Every major boss is memorable in World of Warcraft — because of bizarre lore, a surprising bug, or just being a massive let-down. The final boss is something players spend hundreds of hours working toward over two years.
With N’Zoth closing out World of Warcraft’s seventh expansion, Battle for Azeroth, we’ve compiled a list of every final boss in the MMO’s 15 year history. Here’s a look at what makes these bosses memorable; from Kel’Thuzad in vanilla to N’Zoth in Battle for Azeroth.
Kel’Thuzad (Vanilla World of Warcraft)
Kel’Thuzad was a powerful lich from Warcraft 3, and servant of the Lich King. He was the first final boss in World of Warcraft history. He waited for players at the end of the Naxxramas raid, but barely any players showed up to fight.
Naxxramas is still legendary for its difficulty, the strangeness of the original Four Horsemen fight, and how few people actually completed it. Only 135 guilds cleared Kel’Thuzad between Sept. 7, 2006 (the day he was first killed) and the launch of the World of Warcraft’s 2.0.1 patch on Dec. 5, 2006.
With 40-man raids, that’s only about 5,400 players. World of Warcraft had around 7.7 million subscribers at the end of 2006, so the percentage of players who heard Kel’Thuzad’s death rattle was about 0.0007%.
Blizzard eventually reworked and re-released the Naxxramas raid — complete with Kel’Thuzad — during Wrath of The Lich King, where many more players took him down. But as the final boss of vanilla World of Warcraft, Kel’Thuzad was nearly untouchable.
Kil’jaeden (The Burning Crusade)
Kil’jaeden is another big bad from Warcraft 3. One of the leaders of the Burning Legion under the Dark Titan Sargeras, Kil’Jaeden is one of the most powerful villains in the Warcraft universe. Kil’Jaeden was the final boss of The Burning Crusade expansion and the Sunwell Plateau raid.
The fight with a half-summoned Kil’Jaeden at the end of Sunwell was a pleasant surprise for players at the time. He wasn’t advertised as the expansion’s big bad, he wasn’t on the box art — Illidan was. Players felled Illidan in the Black Temple raid only to find out that Illidan’s boss, Kil’Jaeden, had come to collect.
The expansion wasn’t over, and players had an even bigger bad to contend with. The fight with Kil’jaeden in the Sunwell was apparently very well balanced, leaving some professional players very excited to have a real test after the 10 month content drought between Black Temple in May 2007 and The Sunwell in March 2008. But players didn’t officially kill Kil’jaeden in 2008, and would need to wait nine years to finish him for good in the Tomb of Sargeras raid.
This wouldn’t be the last time Blizzard would surprise players with a true final boss or leave a raid boss alive for a secondary encounter. Those keyed into the story could see that Kil’Jaeden would surely pop up somewhere along the line. But it was still a great payoff for players to end the game’s first expansion.
Arthas Menethil, The Lich King (Wrath of the Lich King)
Arthas is easily the most famous World of Warcraft boss of all time, and his visage as the Lich King instantly floods player’s brains with memories of World of Warcraft’s best era.
Unlike Illidan before him, Arthas was the biggest and baddest enemy in the Wrath of the Lich King expansion — aside from Halion in the much-disliked Ruby Sanctum single-boss raid. Arthas waited for players atop his castle in the Icecrown Citadel raid, and players had to defeat 11 other bosses before reaching him.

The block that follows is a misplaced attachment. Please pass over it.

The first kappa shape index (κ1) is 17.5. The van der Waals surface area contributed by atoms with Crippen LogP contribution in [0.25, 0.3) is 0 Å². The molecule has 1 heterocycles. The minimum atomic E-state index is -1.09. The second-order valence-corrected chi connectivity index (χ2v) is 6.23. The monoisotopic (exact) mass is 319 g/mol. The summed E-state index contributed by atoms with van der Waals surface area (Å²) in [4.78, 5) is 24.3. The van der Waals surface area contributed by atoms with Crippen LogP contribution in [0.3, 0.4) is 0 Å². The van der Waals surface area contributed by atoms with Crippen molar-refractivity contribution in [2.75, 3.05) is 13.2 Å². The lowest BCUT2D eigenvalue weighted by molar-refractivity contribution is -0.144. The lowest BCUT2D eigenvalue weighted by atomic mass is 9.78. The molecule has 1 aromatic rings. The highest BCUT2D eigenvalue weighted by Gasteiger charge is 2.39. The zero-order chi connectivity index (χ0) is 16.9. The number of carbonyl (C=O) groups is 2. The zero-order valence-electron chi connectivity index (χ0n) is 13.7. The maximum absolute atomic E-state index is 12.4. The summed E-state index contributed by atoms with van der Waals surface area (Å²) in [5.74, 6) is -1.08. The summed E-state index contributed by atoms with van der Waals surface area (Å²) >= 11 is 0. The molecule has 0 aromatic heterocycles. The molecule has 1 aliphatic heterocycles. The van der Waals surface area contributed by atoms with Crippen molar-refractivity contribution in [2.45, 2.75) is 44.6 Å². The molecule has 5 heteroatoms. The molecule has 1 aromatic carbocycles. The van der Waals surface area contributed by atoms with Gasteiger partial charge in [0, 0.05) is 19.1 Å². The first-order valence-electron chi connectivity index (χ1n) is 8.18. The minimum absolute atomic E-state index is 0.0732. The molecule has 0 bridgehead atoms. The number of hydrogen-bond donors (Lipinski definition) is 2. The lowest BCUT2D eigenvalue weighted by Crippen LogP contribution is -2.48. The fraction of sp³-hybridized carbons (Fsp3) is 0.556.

Arthas himself was an incredibly difficult fight, and Blizzard increased the difficulty by limiting the amount of times players could fight him on the hardest difficulty. But Arthas is also responsible for one of the biggest scandals in World of Warcraft.
In this era of World of Warcraft, the world first race was usually determined by who beat the boss on the 25-man difficulty. A guild named Ensidia scored the first 25-man kill on Arthas, but Blizzard took their achievement away due to an exploit.
This was hotly contested by the community at the time, as the exploit simply involved Ensidia’s Rogue players fighting the boss as optimally as they could. Ensidia’s Rogue was using Saronite Bombs — a crafted item — to deal supplemental damage to Arthas. And the bombs caused an unforeseen side effect.
During the fight, Arthas would crumble the arena, opening holes where players could drop to their deaths, and limiting the amount of space players had to move. However, the Saronite Bombs somehow rebuilt the platforms. With the extra space, many of Arthas’ usual tricks became far less lethal, making for an easy kill for Ensidia.
After Blizzard revoked Ensidia’s record, the Paragon guild ultimately walked away with the win on Arthas. But players still talk about Blizzard’s decision to revoke Ensidia’s original kill.
After Wrath of the Lich King and Arthas, World of Warcraft was at its peak. But many players viewed Cataclysm as the death of the MMO. Blizzard destroyed old zones, rebuilt player’s skill trees, and simplified World of Warcraft for a more casual audience. And Deathwing, the corrupted Dragon Aspect Neltharion, was the poster child of this entire strategy.
After months of Deathwing flying around the world and randomly killing players from the skies, Blizzard unleashed the Dragon Soul raid. Deathwing waited for players at the end. But being a massive dragon, Blizzard split his fight into two sections: the Spine of Deathwing and the Madness of Deathwing.
Many players view Dragon Soul as the worst raid ever made in World of Warcraft, and players hated both Deathwing fights. For the Spine of Deathwing, players had to balance on the massive dragon’s back while he flew through the skies. And for The Madness of Deathwing, players battled the dragon’s hands and head on the side of a cliff.
Because of the way Blizzard structured these fights, it didn’t feel like players were battling Deathwing, the giant dragon who’d destroyed so many beloved World of Warcraft zones. Instead, players fought individual pieces of Deathwing, like his spine or claws. They never got a sense of killing one cohesive boss; just damaging his cuticles.
What could have been a cinematic battle with a massive beast just ended World of Warcraft’s worst expansion on a fittingly sour note.
Garrosh Hellscream and the heart of Y’Shaarj (Mists of Pandaria)
The Mists of Pandaria expansion brought a whole new vibe to World of Warcraft. Deathwing was dead, and it was time to visit the land of the Pandaren — peaceful panda people with a Chinese-inspired aesthetic.